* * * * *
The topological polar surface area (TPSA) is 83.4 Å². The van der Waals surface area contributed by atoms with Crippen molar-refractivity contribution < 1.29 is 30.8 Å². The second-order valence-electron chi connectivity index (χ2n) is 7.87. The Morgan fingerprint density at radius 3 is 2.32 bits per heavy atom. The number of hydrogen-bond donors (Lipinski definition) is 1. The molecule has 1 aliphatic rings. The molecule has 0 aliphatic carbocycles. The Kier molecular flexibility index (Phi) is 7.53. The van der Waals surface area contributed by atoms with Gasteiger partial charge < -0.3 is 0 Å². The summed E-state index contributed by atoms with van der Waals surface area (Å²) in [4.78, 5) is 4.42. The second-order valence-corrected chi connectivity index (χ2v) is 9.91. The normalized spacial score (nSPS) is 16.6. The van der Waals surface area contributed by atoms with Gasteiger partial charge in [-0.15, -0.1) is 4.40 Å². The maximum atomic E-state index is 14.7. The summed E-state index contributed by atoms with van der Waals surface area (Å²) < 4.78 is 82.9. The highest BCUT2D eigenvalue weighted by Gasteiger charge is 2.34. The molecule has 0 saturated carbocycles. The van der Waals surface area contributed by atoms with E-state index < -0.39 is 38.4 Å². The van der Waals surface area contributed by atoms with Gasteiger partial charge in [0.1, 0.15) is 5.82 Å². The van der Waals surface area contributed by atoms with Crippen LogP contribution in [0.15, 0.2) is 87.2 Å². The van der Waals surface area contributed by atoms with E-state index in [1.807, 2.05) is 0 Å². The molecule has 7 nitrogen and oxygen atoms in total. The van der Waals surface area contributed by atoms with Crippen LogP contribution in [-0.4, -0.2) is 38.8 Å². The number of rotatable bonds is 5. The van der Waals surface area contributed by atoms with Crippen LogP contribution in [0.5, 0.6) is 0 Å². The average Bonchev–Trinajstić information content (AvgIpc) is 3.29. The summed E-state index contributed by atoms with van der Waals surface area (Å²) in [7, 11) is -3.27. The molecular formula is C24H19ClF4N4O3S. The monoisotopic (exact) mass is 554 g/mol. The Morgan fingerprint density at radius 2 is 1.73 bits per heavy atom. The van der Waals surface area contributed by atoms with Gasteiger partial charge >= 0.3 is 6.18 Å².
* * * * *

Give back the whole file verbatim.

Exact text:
The topological polar surface area (TPSA) is 83.4 Å². The van der Waals surface area contributed by atoms with Crippen molar-refractivity contribution < 1.29 is 30.8 Å². The second-order valence-electron chi connectivity index (χ2n) is 7.87. The Morgan fingerprint density at radius 3 is 2.32 bits per heavy atom. The number of hydrogen-bond donors (Lipinski definition) is 1. The molecule has 1 aliphatic rings. The molecule has 0 aliphatic carbocycles. The Kier molecular flexibility index (Phi) is 7.53. The van der Waals surface area contributed by atoms with Gasteiger partial charge < -0.3 is 0 Å². The summed E-state index contributed by atoms with van der Waals surface area (Å²) in [4.78, 5) is 4.42. The second-order valence-corrected chi connectivity index (χ2v) is 9.91. The normalized spacial score (nSPS) is 16.6. The van der Waals surface area contributed by atoms with Gasteiger partial charge in [-0.15, -0.1) is 4.40 Å². The maximum atomic E-state index is 14.7. The summed E-state index contributed by atoms with van der Waals surface area (Å²) < 4.78 is 82.9. The highest BCUT2D eigenvalue weighted by Gasteiger charge is 2.34. The molecule has 0 saturated carbocycles. The van der Waals surface area contributed by atoms with E-state index < -0.39 is 38.4 Å². The van der Waals surface area contributed by atoms with Gasteiger partial charge in [0.1, 0.15) is 5.82 Å². The van der Waals surface area contributed by atoms with Crippen LogP contribution in [0.15, 0.2) is 87.2 Å². The van der Waals surface area contributed by atoms with E-state index in [1.807, 2.05) is 0 Å². The molecule has 7 nitrogen and oxygen atoms in total. The van der Waals surface area contributed by atoms with Crippen LogP contribution in [-0.4, -0.2) is 38.8 Å². The number of rotatable bonds is 5. The van der Waals surface area contributed by atoms with Crippen LogP contribution in [0.5, 0.6) is 0 Å². The average Bonchev–Trinajstić information content (AvgIpc) is 3.29. The summed E-state index contributed by atoms with van der Waals surface area (Å²) in [7, 11) is -3.27. The molecular formula is C24H19ClF4N4O3S. The monoisotopic (exact) mass is 554 g/mol. The Morgan fingerprint density at radius 2 is 1.73 bits per heavy atom. The van der Waals surface area contributed by atoms with Gasteiger partial charge >= 0.3 is 6.18 Å².